According to art. 15(1)2, the ancillary right should not apply to private and non-commercial uses by individual users. This is commendable, however the factual application may be very limited, since pure “Private or non commercial use” in the Internet is just theoretical. Internet services (blog, social platforms) normally require users to accept a set of contractual conditions which include eventual economic exploitation of content (mainly via revenue sharing of online advertising). Therefore, in order to make the exception valid, all Internet services should re-write their Terms & Conditions in order to clearly separate “private/non commercial” from “commercial” usage (even when commercial is just potential). This separation, however, may be burdensome and incompatible with current business models and, so far, no-one made an assessment to verify whether it can be made without affecting normal usage.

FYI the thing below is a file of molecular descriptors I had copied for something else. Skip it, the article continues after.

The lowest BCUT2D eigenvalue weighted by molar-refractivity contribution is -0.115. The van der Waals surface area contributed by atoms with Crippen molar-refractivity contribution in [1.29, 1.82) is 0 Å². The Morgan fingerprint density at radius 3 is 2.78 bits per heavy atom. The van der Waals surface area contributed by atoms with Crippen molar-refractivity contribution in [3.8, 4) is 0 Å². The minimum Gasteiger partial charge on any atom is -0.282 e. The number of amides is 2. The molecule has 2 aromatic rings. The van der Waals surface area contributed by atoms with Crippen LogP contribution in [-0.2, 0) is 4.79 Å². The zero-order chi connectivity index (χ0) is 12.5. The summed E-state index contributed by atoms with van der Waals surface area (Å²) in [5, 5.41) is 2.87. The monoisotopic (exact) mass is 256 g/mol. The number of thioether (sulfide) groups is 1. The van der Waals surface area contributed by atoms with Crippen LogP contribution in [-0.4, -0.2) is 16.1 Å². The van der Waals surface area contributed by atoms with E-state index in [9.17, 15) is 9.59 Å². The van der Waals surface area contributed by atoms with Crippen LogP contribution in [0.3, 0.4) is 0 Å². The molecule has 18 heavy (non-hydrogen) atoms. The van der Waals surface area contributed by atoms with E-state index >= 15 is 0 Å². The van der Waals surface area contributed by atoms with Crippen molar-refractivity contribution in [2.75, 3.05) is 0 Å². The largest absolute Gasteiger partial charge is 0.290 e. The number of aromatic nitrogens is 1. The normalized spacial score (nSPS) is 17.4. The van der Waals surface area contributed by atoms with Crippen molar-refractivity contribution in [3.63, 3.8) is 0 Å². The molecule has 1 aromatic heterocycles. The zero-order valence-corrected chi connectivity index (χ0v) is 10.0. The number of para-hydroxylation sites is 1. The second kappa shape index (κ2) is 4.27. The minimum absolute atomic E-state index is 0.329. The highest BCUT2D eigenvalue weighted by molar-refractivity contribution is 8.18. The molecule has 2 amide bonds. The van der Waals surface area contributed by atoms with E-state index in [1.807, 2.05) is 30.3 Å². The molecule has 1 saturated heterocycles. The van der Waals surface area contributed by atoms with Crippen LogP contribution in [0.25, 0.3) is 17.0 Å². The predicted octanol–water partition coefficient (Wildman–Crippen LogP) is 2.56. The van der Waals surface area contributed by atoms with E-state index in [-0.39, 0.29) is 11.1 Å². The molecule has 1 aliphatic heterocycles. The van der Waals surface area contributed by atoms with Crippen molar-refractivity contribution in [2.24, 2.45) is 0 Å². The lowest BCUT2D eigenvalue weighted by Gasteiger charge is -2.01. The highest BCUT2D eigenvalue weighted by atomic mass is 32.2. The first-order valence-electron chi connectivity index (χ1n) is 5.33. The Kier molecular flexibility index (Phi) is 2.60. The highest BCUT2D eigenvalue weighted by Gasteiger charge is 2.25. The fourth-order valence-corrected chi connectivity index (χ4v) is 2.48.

In any case, Internet providers will not be obliged to create such separation amongst their subscribers, with the consequence that the latter will remain in a limbo: private or commercial use? Who knows.
Will Google finally pay?
A part from the above, the greatest paradox is that the real objective of this fight, namely Google, may easily avoid the payment. The level of the fee payable with link-tax can be negotiated or even waived, therefore Google, thanks to its economic strength in the online world, could easily get the better conditions, or even pay ZERO as it already happened in Germany. Smaller Internet provider will not have the same privilege, though. Of course, one could start an antitrust action against Google for abuse of dominant position (in Germany someone did it), however Google is not dominant in the news aggregation market, therefore the action will likely fail.
At least, journalists will be paid more?
According to art. 15(5), journalists should receive an “appropriate” share of the revenues created by the link-tax. The provision does not provide further details and therefore it is expected to be applied pursuant to the willingness of publishers. This is a bad news for journalists who maybe had dreamed to be better paid.
[Another article on the upload filters to follow]
Categories: Copyright and Internet, Uncategorized